American taxpayers with tax homes in the U.S. and who are living or working abroad, still have responsibility for paying taxes on their worldwide income, according to the IRS. The good news is that they may also exclude all or part of their foreign salary, wages or other income, up to the maximum annual exclusion, by meeting the bona fide residence test or physical residence test.
All Aboard the High-Velocity 2006 FRx Express! FRx Software has the engine fired up again to travel nationwide with timely training and expert guidance! Microsoft FRx and Microsoft Forecaster users, potential users and resellers don’t miss this FREE*, half-day event!
Once you’re on board, the FRx Software experts will help you gain tremendous insight into Microsoft FRx and Microsoft Forecaster. You’ll have the opportunity to hear customer perspectives and network with prospects plus pack in useful tips, and see the features and benefits of FRx Software’s financial analytic applications. Register now!
Social Security and Medicare taxes remain all American employees’ tax obligation, working outside of the U.S. or not. According to the IRS, working for the U.S. Government, an American company or an affiliate of an American employer with a voluntary agreement with the Treasury Department, ensures that U.S. Social Security and Medicare taxes apply to your wages. If working for a country with a binational social security or Totalization agreement, you still have the obligation. More information is available at the Social Security International Program web site.
You will want to prevent double payment of your Social Security taxes also, according to the IRS. To ensure that your pay in a foreign country is subject only to U.S. Social Security tax and exempt from foreign social security tax, your employer should write the U.S. Social Security Administration with your information. Review information provided by the IRS concerning this and other Social Security topics to ensure your compliance.
The IRS provides further information concerning the tax treatment of your worldwide income, portfolios and property held in the U.S. in these IRS frequently asked questions The IRS publications, tax topics and forms referenced in these FAQs are shown below:
- Publication 54,Tax Guide for U.S. Citizens and Resident Aliens Abroad
- Publication 514, Foreign Tax Credit for Individuals
- Publication 463, Travel, Entertainment and Car Expenses
- Tax Topic 514, Employee Business Expenses
- Tax Topic 853, Foreign Earned Income Exclusion – General
- Tax Topic 854, Foreign Earned Income Exclusion – Who Qualifies
- Tax Topic 855, Foreign Earned Income Exclusion – What Qualifies
- Tax Topic 856, Foreign Tax Credit
- Tax Topic 857, Individual Taxpayer Identification Number
- Form 1040NR (PDF), U.S. Nonresident Alien Income Tax Return
- Form 1040 (PDF), U.S. Individual Income Tax Return
- Form 1040 Schedule A, U.S. Individual Income Tax Return, Schedule A
- Form 1116 (PDF), Foreign Tax Credit
- Form 2032 (PDF), Contract Coverage Under Title II of the Social Security Act
- Form 2555 (PDF), Foreign Earned Income
- Form 2555EZ (PDF), Foreign Earned Income Exclusion
- Form W-7 (PDF), Application for IRS Individual Taxpayer Identification Number
The IRS maintains full-time staff at three European embassies in Frankfurt, Germany; London, England; and Paris, France, offering taxpayers the most commonly used tax forms, publications and answers to questions about your account, tax notices and bills, according to the IRS. Taxpayers can also contact the full-time staff of the International Taxpayer Advocate located in the U.S. Embassy in Puerto Rico.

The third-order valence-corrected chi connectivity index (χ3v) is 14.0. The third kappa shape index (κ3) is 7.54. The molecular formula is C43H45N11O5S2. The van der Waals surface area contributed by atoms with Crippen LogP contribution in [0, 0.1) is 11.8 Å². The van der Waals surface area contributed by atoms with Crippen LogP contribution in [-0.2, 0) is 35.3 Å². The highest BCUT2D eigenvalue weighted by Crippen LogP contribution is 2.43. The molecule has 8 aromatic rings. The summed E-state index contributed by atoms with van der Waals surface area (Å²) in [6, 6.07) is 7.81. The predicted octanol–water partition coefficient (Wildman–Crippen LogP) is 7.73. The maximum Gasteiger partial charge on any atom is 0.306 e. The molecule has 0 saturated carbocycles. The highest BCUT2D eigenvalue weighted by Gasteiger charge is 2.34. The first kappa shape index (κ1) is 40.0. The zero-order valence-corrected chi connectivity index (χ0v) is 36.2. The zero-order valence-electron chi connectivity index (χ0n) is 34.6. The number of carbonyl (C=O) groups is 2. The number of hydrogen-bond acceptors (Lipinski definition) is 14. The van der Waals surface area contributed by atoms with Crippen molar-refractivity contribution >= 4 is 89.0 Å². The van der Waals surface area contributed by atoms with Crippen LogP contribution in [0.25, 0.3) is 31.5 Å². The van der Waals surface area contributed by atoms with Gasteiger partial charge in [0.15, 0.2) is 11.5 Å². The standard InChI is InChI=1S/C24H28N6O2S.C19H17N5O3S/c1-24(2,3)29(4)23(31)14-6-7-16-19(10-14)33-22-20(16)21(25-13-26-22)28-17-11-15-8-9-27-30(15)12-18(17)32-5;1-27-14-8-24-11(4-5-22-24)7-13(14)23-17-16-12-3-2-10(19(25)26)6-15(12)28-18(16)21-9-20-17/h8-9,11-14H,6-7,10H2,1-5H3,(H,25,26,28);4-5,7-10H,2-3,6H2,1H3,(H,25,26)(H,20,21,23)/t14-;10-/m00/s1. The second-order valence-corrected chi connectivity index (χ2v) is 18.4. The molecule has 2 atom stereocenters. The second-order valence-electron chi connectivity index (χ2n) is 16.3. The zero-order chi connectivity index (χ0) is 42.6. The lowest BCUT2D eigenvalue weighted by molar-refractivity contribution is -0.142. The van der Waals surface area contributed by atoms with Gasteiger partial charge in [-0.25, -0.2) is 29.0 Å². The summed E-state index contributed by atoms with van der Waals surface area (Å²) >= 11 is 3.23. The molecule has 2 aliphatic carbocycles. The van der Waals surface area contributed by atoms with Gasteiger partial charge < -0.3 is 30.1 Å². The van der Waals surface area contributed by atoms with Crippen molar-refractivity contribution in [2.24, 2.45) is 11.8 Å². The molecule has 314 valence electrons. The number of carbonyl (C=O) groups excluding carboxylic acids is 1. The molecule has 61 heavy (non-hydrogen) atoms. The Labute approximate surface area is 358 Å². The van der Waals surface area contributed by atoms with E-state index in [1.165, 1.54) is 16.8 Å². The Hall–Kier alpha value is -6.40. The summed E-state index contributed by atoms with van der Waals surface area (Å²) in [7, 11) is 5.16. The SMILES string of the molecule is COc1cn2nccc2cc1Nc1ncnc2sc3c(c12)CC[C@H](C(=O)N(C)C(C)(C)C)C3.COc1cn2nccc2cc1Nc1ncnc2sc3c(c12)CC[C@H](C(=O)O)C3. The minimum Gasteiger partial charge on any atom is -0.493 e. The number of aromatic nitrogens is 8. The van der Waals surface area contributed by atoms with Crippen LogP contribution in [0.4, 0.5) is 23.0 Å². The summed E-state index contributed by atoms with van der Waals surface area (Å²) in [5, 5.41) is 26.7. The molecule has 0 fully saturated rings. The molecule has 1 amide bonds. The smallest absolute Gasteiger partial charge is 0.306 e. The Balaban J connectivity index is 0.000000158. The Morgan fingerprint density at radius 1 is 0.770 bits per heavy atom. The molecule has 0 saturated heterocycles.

Taxes are surely an important consideration, but there are other considerations such as shipping your household goods and furniture when relocating abroad. Expatexchange.com recommends you approach this task as a three-step process, first, packing for the flight to your new home. Stick to two checked bags, weighing not more than 70 pounds each and two carry-ons that stow properly.
In your second step, you can pack your essential items yourself and send them UPS at a reasonable cost based on size and weight, while Mailboxes, Etc. and other similar businesses provide a pricier alternative. They will come to your home, pack up these items, take them away, arrange for shipment and delivery, according to Expatexchange.com.
The third and most difficult step is your furniture and other household items. Expatexchange.com sees organization as the most time-consuming part of this step, starting with calling shipping/freight-forwarding companies. You will need to find a company that performs all the pick-up, packing, customs clearance, delivery and unpacking functions. Companies will need to come to your home to prepare estimates.
Organizing your financial services may be more important than the other items leading to your working abroad. You should find out whether your current financial institution has an international division, such as Wells Fargo Bank. If not, Expatexchange.com recommends you switch institutions or consider opening new accounts in your new location. This should lead you to do research on banks in your new locale.
It is important to find out if they offer online services. It is more important not to fully cut all financial ties with your home country, according to Expatexchange.com.
You should also look into the functionality of your ATM and debit card. Ensure that you have access to all your accounts to allow easy transfers between them while you out of the U.S., according to Expatexchange.com.
Expatexchange.com recommends that knowing your daily withdrawal limit is a good idea, as well as the basis of that limit. Is it based on calendar days, generally Saturday through Sunday, or business days, generally Monday through Friday? Knowing any daily limits on your Point-of-Sale transactions will also help you in setting up your new home in a foreign country.